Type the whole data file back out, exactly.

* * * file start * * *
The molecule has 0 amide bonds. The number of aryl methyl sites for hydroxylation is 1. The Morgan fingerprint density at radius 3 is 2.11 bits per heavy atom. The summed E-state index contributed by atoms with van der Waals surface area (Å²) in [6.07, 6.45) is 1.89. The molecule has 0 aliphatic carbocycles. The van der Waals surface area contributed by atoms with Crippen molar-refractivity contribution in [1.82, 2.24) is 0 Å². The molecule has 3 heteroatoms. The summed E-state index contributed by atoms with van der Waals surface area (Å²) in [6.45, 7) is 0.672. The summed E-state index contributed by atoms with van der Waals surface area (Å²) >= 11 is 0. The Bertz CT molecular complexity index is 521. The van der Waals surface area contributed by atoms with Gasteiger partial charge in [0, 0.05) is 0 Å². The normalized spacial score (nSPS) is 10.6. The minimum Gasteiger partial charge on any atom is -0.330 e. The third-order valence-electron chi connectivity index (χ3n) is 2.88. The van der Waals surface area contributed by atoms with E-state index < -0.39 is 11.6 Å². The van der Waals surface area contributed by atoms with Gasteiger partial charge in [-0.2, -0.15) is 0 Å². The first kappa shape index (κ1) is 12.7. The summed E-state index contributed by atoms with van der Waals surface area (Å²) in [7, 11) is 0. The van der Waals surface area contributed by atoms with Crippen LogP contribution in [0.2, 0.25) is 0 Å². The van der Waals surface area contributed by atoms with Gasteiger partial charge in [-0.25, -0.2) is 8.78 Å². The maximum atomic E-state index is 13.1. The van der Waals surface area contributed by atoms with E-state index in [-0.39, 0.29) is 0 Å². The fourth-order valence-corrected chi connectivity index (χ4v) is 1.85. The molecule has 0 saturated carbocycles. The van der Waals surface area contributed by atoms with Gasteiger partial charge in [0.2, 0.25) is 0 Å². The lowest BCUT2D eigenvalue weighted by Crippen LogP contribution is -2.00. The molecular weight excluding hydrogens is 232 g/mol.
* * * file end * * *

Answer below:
The molecule has 0 amide bonds. The number of aryl methyl sites for hydroxylation is 1. The Morgan fingerprint density at radius 3 is 2.11 bits per heavy atom. The summed E-state index contributed by atoms with van der Waals surface area (Å²) in [6.07, 6.45) is 1.89. The molecule has 0 aliphatic carbocycles. The van der Waals surface area contributed by atoms with Crippen molar-refractivity contribution in [1.82, 2.24) is 0 Å². The molecule has 3 heteroatoms. The summed E-state index contributed by atoms with van der Waals surface area (Å²) in [6.45, 7) is 0.672. The summed E-state index contributed by atoms with van der Waals surface area (Å²) >= 11 is 0. The Bertz CT molecular complexity index is 521. The van der Waals surface area contributed by atoms with Gasteiger partial charge in [0, 0.05) is 0 Å². The normalized spacial score (nSPS) is 10.6. The minimum Gasteiger partial charge on any atom is -0.330 e. The third-order valence-electron chi connectivity index (χ3n) is 2.88. The van der Waals surface area contributed by atoms with E-state index < -0.39 is 11.6 Å². The van der Waals surface area contributed by atoms with Gasteiger partial charge in [-0.2, -0.15) is 0 Å². The first kappa shape index (κ1) is 12.7. The summed E-state index contributed by atoms with van der Waals surface area (Å²) in [7, 11) is 0. The van der Waals surface area contributed by atoms with Crippen LogP contribution in [0.2, 0.25) is 0 Å². The van der Waals surface area contributed by atoms with Gasteiger partial charge in [-0.25, -0.2) is 8.78 Å². The maximum atomic E-state index is 13.1. The van der Waals surface area contributed by atoms with E-state index in [-0.39, 0.29) is 0 Å². The fourth-order valence-corrected chi connectivity index (χ4v) is 1.85. The molecule has 0 saturated carbocycles. The van der Waals surface area contributed by atoms with Gasteiger partial charge in [0.2, 0.25) is 0 Å². The lowest BCUT2D eigenvalue weighted by Crippen LogP contribution is -2.00. The molecular weight excluding hydrogens is 232 g/mol.